"Senator Reid's right," he added. "It's going to be hard to negotiate with people and try to come to an agreement in a democratic process if the other side simply says, well, yeah we agreed on that some months ago but we're abandoning it now."

Hoyer flatly rejected the notion expressed by Speaker John Boehner that the agreement was simply an upper limit on spending as opposed to an agreed-upon figure for federal outlays.

"What kind of deal is that?" he said. "That's like saying we'll sit down on a contract and say, okay, I'll pay $100 for whatever service or good you're going to give me. And then I come back and say, no I'm only going to pay you $92 because that was just a top limit of what I was going to pay you. Who believes that? Nobody."

House Minority Whip Steny Hoyer laid down the Democrats' marker Tuesday by declaring that the new Paul Ryan Medicare plan is basically the same as his old one that ignited a firestorm of controversy.

"We think it's more of the same, essentially," Hoyer told reporters at his weekly press conference. "While he's tweaked the Medicare [plan], it will in fact do what his last budget did, and that is force people off Medicare, as it will increase the price of Medicare. We believe also that the guarantee, which allegedly is a change is, as a practical matter, is not a change."

The new plan replaces Medicare with a subsidized insurance exchange, as the old one does, but it includes traditional Medicare as an option among private plans that seniors can buy into. The value of the vouchers is slightly higher than his earlier plan.

The right is giving House GOP leaders a collective headache.

They were already under fire from conservative members for taking a piecemeal approach to repealing the health care law. Now conservative activists are after them for abandoning Tea Party principles at the same time.

Caught in the middle of these related attacks is President Obama's Medicare cost-cutting panel -- the Independent Payment Advisory Board (IPAB), which was created by the health care law.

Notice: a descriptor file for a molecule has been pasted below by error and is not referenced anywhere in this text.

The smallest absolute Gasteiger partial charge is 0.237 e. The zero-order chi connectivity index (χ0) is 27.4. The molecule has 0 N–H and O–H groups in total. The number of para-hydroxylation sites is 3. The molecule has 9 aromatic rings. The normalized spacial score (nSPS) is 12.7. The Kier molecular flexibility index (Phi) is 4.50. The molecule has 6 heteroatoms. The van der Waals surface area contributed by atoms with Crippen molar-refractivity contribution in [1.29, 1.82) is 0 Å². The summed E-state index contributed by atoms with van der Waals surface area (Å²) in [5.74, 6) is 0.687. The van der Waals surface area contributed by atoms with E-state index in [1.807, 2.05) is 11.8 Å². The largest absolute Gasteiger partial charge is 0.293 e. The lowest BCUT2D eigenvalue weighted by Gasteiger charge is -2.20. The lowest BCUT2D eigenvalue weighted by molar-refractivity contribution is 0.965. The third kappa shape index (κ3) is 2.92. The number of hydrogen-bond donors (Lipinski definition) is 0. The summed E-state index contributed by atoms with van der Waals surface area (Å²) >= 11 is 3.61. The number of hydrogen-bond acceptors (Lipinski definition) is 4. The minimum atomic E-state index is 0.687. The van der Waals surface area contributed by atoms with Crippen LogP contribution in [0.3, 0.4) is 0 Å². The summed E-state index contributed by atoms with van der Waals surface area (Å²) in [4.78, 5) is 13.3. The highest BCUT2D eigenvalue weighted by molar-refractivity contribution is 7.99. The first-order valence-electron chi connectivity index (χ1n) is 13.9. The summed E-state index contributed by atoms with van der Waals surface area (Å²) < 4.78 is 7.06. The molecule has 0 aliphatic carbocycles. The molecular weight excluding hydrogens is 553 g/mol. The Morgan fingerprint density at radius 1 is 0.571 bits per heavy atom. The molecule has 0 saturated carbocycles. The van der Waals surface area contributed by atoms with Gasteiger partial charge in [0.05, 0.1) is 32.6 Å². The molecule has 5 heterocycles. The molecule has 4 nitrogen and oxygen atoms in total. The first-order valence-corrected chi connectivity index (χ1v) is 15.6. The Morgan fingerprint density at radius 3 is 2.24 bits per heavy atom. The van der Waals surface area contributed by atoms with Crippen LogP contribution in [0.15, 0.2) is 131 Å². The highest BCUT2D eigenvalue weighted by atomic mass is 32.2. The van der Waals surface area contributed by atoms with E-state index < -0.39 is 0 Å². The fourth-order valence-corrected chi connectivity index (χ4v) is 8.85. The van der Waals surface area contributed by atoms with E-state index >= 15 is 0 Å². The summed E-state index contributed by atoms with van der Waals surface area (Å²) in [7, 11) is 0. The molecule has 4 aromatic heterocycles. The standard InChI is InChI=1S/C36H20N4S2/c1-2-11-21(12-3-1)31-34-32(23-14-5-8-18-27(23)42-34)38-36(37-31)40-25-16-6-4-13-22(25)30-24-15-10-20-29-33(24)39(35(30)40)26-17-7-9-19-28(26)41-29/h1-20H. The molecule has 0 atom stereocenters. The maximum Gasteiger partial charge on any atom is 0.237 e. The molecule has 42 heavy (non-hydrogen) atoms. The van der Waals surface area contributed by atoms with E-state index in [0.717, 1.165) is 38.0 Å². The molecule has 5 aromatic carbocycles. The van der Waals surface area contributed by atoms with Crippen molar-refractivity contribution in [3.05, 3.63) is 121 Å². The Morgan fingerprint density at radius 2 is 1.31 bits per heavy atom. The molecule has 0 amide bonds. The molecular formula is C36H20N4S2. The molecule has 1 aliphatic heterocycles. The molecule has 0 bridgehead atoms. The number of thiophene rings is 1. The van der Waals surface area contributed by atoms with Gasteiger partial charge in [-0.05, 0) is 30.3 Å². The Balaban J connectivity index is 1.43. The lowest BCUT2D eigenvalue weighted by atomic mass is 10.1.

The House is poised to vote this week to repeal IPAB. A small but vocal contingent of dissatisfied, all-or-nothing Republicans worries that this strategy is too timid, and will lead the public to conclude that some parts of the law are acceptable.

But Tea Party activists are upset about something else entirely. GOP leadership has opted to fund the $3.1 billion cost of repealing IPAB with legislation written by Rep. Phil Gingrey (R-GA) that would reform medical malpractice laws. That's a problem not just for the handfuls of House Democrats who want to scrap IPAB, but also for conservatives who believe federal malpractice award caps are unconstitutional.

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President Obama may have the power to circumvent the Senate and recess-appoint members to his Medicare cost-cutting Independent Payment Advisory Board (IPAB) once it takes effect, two physicians turned Republican senators warned in a new report Tuesday.

As part of an all-out GOP assault on the Affordable Care Act on the week of its two-year anniversary, a 38-page report released Tuesday by Sens. Tom Coburn (R-OK) and John Barrasso (R-WY) runs the gamut of Republican messaging points against the law -- and expresses the fear that their party may not be able to stop Obama from implementing IPAB, which was enacted under the ACA.

"According to the CRS, there are no legal restrictions on the White House’s ability to bypass Congress and install politically-connected czars as members of this highly controversial panel," the senators' report reads. "'We do not see why,' CRS said, 'should the normal conditions for a recess appointment occur, the President could not recess appoint a majority of the 15- member Board with individuals of his choosing as long as those appointments complied with the other limitations established in that section.' The White House could effectively nominate political allies, bypass the Senate’s constitutional role to confirm these Presidential appointees."

Senate Republicans had already tipped their hand by suggesting they might refuse to confirm anyone to the board. And the new warning flag from Coburn and Barrasso about a possible work-around for Obama only reaffirms clear GOP appetite for using their clout to scale back, if not neuter, IPAB's effectiveness, in the event that they're unable to repeal it.

When top House Republicans advanced a bill this month aimed at repealing one of the most contentious parts of President Obama's health care law, they didn't see much downside. More bad press for health care reform, a splintered Democratic House minority and a consolidated Republican Party. They didn't look hard enough.

Not only have they managed to alienate some Democratic allies on the bill, slated for a floor vote this week, they're also facing heat from the right for targeting just the one provision of "Obamacare," instead of the law in its entirety.